No…well the main thing I wanted was to do something genre-based, definitely. A movie that had people shooting guns at each other! That was probably as close as it got. As soon as I started writing it, I knew it was going to be funny – a gangster-caper type. Now everything you’ve listed there is correct, but I think they all fall under the main umbrella of gangster comedy. And I wanted to do something set within a specific timeframe… set over 36 hours – a guy trying to beat the clock type of story, with three very clear acts: one which would be night 1; the second would be the following day; and the third that would be the following night; something that was very strictly structured. And then everything came from that. You set it up as a simple familiar story: a guy owes money to a gangster; he has a certain amount of time to pay; and you wind it up throwing in a few other characters and situations and see how it plays out. Well, that sounds easy. It’s not! But that’s kind of the idea.

And was it something you wanted to do because you have a love of that type of film, something you grew up watching, or just something you wanted to tackle?

I don’t know… it becomes what it becomes. I had written Intermission and that was a sprawling, multi-character, multi-story thing, so I wanted to do something that required the discipline of the three-act structure, something that I knew would end up with a big set piece, something that would have the shoot-out, with chases, the love interest; all that kind of stuff. But to flip it on its head, whenever I could… or sort of indulge my own voice within that framework. In terms of stuff that I grew up watching – the same stuff everyone of my generation grew up with – the Scorsese stuff. So I suppose when I was teenager I got off on all that Scorsese stuff and those guys, if you want to make that connection. But the one thing I find quite weary is the Guy Ritchie thing, y’know that if you have a guy with a gun and humour – you’re very much bracketed into that. But I think this film is very much its own beast, even though it would have antecedents in that and Tarantino before that. It’s about doing my own thing.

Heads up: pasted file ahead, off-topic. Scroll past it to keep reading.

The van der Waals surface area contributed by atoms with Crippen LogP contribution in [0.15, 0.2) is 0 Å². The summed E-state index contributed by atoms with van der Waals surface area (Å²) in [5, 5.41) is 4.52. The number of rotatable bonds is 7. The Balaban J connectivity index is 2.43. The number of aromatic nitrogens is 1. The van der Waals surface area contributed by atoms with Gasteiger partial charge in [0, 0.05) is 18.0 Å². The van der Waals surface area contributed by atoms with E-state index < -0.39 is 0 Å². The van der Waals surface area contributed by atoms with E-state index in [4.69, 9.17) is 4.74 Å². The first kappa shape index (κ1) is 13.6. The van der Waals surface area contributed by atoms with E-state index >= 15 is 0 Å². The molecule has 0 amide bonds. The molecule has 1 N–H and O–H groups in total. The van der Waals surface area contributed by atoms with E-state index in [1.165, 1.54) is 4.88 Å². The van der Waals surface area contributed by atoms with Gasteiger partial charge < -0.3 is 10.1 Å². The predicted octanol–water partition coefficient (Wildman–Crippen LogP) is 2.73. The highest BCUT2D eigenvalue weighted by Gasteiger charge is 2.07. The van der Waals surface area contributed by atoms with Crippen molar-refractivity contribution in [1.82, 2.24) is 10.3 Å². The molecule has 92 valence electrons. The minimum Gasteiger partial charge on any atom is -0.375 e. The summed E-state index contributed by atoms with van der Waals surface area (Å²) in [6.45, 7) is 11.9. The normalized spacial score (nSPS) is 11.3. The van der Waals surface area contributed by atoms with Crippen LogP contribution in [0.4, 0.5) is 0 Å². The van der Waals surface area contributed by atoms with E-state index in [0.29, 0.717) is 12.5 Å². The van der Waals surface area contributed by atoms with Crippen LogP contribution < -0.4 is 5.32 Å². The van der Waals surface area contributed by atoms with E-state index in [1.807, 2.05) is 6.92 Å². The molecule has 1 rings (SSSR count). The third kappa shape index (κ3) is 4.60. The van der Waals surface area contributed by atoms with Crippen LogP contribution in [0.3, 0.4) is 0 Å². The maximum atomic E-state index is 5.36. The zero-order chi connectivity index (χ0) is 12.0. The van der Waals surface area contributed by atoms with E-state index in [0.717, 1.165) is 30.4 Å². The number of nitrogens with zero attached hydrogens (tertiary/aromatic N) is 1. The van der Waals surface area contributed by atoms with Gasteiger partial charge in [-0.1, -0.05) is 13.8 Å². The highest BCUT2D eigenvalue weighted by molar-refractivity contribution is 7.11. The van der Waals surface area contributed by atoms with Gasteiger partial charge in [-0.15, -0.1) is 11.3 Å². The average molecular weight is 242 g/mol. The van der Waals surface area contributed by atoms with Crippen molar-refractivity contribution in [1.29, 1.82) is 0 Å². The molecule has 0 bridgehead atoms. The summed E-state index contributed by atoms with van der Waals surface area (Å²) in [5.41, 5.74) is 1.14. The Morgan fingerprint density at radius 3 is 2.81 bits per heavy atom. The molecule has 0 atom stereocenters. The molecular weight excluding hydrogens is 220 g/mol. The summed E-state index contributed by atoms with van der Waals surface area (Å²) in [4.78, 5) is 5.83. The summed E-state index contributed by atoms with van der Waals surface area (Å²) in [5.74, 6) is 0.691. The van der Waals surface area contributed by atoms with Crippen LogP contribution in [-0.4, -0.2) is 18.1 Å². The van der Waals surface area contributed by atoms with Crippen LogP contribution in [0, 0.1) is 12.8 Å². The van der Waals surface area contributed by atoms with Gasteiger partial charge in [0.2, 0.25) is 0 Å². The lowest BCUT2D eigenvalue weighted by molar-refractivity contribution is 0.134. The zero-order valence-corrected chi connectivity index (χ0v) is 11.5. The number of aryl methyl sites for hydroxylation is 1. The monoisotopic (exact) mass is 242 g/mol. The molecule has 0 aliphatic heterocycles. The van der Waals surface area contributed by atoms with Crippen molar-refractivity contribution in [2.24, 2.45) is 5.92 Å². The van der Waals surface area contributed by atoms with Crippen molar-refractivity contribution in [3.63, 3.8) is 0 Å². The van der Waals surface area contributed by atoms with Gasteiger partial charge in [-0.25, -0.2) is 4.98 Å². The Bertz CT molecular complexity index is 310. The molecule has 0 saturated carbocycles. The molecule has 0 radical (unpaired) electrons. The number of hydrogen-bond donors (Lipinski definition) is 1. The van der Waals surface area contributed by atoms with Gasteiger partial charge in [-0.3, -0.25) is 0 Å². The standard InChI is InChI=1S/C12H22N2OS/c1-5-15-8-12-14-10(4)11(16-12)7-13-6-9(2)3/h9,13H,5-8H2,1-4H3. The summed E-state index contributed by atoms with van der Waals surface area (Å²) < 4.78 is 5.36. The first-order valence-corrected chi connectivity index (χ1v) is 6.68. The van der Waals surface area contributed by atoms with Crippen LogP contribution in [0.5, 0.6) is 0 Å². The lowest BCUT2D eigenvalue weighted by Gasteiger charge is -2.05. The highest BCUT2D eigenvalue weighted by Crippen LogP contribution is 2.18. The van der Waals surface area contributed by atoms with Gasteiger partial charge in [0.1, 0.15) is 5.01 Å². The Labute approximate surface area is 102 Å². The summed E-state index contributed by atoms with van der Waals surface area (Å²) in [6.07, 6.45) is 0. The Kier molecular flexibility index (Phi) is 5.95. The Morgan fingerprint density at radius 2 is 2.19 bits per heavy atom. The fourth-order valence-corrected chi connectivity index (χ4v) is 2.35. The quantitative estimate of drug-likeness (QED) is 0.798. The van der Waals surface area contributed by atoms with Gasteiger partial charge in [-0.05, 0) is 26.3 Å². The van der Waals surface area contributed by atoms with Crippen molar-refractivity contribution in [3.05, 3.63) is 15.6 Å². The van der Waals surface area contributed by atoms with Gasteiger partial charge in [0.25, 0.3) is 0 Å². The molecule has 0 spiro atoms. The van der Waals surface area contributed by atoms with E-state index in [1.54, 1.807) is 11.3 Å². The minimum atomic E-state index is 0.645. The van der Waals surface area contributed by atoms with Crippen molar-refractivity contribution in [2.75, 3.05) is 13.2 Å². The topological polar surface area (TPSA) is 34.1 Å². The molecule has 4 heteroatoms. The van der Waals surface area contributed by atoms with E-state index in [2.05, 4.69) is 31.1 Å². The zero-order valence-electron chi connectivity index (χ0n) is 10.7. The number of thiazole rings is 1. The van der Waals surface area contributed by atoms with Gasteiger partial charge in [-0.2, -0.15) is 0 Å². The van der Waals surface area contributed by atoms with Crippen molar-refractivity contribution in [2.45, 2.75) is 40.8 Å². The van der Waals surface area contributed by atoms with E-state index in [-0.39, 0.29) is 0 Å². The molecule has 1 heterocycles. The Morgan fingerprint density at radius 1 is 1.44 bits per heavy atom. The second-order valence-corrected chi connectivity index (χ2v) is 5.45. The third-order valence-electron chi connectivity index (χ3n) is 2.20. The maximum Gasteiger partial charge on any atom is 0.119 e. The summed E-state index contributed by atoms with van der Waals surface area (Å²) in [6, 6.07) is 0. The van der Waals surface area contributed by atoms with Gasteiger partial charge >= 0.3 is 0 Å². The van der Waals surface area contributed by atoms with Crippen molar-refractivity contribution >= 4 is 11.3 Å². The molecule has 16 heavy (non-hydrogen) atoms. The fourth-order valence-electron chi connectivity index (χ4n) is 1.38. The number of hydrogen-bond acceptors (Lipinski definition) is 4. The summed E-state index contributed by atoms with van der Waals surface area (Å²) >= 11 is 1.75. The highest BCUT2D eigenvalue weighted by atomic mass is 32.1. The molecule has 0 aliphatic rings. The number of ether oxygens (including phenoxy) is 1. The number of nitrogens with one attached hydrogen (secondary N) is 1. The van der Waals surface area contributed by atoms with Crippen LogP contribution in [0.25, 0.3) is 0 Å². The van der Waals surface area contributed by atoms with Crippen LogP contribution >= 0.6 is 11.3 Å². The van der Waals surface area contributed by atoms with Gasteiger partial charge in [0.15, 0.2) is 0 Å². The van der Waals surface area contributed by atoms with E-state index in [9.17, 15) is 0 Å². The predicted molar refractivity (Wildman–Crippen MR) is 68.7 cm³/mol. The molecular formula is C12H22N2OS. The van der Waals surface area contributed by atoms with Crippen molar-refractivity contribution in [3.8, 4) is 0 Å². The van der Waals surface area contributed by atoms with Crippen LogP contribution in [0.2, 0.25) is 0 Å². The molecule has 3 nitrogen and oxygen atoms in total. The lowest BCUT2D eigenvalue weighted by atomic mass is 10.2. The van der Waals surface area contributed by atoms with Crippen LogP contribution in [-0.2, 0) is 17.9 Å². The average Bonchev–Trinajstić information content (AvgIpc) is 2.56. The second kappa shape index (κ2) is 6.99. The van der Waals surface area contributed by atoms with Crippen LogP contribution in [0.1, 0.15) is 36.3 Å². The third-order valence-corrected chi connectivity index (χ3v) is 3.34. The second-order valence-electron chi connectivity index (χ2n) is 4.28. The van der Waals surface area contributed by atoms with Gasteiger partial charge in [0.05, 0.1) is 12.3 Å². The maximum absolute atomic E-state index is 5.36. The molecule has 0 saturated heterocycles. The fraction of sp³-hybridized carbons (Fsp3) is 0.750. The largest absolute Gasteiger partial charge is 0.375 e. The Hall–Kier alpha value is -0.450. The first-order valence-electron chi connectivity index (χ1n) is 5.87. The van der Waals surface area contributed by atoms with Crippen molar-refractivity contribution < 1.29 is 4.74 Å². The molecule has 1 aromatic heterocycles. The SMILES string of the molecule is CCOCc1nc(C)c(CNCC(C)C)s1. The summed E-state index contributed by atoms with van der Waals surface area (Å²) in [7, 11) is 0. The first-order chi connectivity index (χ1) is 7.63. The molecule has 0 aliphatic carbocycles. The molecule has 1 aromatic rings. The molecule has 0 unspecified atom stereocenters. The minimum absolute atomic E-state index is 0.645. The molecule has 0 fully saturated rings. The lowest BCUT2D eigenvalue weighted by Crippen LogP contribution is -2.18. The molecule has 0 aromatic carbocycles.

When you talk about the characters, and obviously there’s a varied lot in the film; the two that stood out for me were the two ‘street philosophers’, – Michael’s father played by Jim Broadbent and Perrier himself played by Brendan Gleeson. Some of the best dialogue the film you’ve put into their mouths. Tell us about these two eccentrics you’ve created.